To be certain, this isn’t everyone. Many spent this Christmas with an incurable ache of a lost loved one in their gut, the memory of voices and pictures gone from the earth bouncing in their heads. Many spent this Christmas alone, not always by choice, not always because of a tragic flaw in their heroic character.

But for most of us, we just completed the time of our year where we most outwardly seek connection and togetherness.

As the New Year approaches, the dial turns.

Although New Year’s Eve is a time many spend partying with friends and loved ones, we view the dawn of a new year as a time to reconsider ourselves. We become reflexive, inward-looking, evaluative.

What did we do right this year? What did we do wrong?

What about myself -- my looks, my attitude, my potential, my ambition -- can I and should I aim to improve by adding or increasing? Work out more. Read more. Sleep more. Journal. Go to more concerts.

Resolutions. We seek to resolve. Or we try and re-solve old problems.

What about myself -- my looks, my attitude, yada yada -- can I and should I aim to correct by reducing something, leaving something behind? Lose weight. Break off that toxic friendship. Stop whining so much. Say less and do more.

Dissolutions. We seek to dissolve. We attempt to improve by subtraction.

Even those of us who aren’t big on resolutions or avowed dissolutions -- and let’s be honest, we talk a much bigger game on resolutions than most of us ever actually put into practice -- certainly find ourselves pondering these things, reevaluating. We look in the mirror, or the “deep dark truthful mirror” that requires no walls, no physical reflections or selfies, and we nitpick and critique.

Is part of the reason so many of us need a night to get s#itfaced as the ball drops because we have overdosed, emotionally and mentally? First on weeks of feeling deeply for those we love or those we should love more than we do, and then on a week of feeling deeply, and often with unflinching harshness, about ourselves and our place in the world? And after all that feeling, and all that thinking -- which comes, not coincidentally for most of us, with an unusual amount of vacation and free time -- we are desperate to lose ourselves a little.

Or maybe it’s an attempt to clear the slate, clean the palate (and the stomach lining), ditch the baggage we don't want coming along with us into the promise of a better day and a better year.

Here's to the tabula rasa that we hope 2016 might bring. And here's to singing the same song, hopefully with the same desperate optimism and belief, in 2017!

Friday, December 25, 2015


If you are looking for a cheery post-Christmas post, you may need to look elsewhere.  Christmas was good, great, tasty, redemptive, renewing, bonding, overt, masterful, joyous, and most other positive adjective you can think of.  It was, in many ways, an exceptional Christmas, but this post is about rain.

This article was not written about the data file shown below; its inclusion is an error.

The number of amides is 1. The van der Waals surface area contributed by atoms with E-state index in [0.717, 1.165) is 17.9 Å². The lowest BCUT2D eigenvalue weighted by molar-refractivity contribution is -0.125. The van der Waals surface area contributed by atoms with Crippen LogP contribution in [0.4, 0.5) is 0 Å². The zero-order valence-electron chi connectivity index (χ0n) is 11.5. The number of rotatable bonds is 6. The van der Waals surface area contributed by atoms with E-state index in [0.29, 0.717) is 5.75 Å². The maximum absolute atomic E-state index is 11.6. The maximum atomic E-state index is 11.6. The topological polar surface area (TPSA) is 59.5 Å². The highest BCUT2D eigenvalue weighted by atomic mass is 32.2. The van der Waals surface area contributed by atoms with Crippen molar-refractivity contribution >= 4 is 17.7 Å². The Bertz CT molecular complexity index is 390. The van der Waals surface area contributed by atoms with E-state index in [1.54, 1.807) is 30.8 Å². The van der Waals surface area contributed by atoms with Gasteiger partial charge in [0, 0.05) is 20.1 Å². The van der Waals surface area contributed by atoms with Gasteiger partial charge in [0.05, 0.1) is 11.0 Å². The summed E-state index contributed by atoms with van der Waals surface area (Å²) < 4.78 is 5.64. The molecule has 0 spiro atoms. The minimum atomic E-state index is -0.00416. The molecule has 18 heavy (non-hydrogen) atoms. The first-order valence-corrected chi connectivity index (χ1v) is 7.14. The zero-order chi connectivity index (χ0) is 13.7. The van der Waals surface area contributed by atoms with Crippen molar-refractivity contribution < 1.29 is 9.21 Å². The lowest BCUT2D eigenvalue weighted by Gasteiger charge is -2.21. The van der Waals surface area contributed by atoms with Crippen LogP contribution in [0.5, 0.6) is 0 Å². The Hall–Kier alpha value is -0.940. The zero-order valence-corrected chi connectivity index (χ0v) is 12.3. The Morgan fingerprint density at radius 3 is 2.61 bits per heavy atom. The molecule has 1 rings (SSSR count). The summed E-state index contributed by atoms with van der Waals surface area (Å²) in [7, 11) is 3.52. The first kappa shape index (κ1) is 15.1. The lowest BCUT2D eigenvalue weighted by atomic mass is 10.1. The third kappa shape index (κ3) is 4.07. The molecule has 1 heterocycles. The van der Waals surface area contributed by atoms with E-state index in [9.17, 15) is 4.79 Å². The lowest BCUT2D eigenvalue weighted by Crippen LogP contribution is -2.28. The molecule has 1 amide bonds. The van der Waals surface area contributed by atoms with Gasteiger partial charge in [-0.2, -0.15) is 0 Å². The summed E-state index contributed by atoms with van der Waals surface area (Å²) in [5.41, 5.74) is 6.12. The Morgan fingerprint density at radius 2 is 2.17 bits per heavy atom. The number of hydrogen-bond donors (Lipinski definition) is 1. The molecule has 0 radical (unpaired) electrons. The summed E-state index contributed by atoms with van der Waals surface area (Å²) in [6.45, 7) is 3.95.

Rain is a balance I seek in my life, and when rain exceeds that balance, everything else is out of whack.  And so, rain has taken over Christmas this year.  It rained pretty hard two days ago, when all of the South and beyond was in rain, thunder, lightning, tornado turmoil and worry, and then yesterday, the rain was light. A reprieve.  What felt like the end of things.

But when I got up this Christmas morning, went to the bathroom, and then came back to bed to be with my wife, the accumulation of rain started coming into the basement.  Soon after 7 AM, we were both suddenly up, trying to prepare our basement for what looked like more than a day's worth of an onslaught of rain.  And there, right at the start, our defenses had already given way.

That leads to a number of interesting choices.  Of course, you get everything you own off the floor ( save for the books your cat will knock into the water later in the day).  But do you tell your mother-in-law who is visiting, do you tell your father who will be arriving in ten minutes that your basement is no longer tenable?  For one 89 year old, that flood will be a source of worry for the rest of the day and beyond, and for the other one, that flooded basement will lead to an endless conversation of "things you need to do" that will overwhelm the rest of the day.  So you put down towels, blankets to try to staunch the flow and turn off the basement lights just get through it.

Fifteen and a half hours later, the rain has not quit, at least 3 inches have come down ( the total for the day was nearly 4 inches) and your basement has begun to ripen, ever so slightly.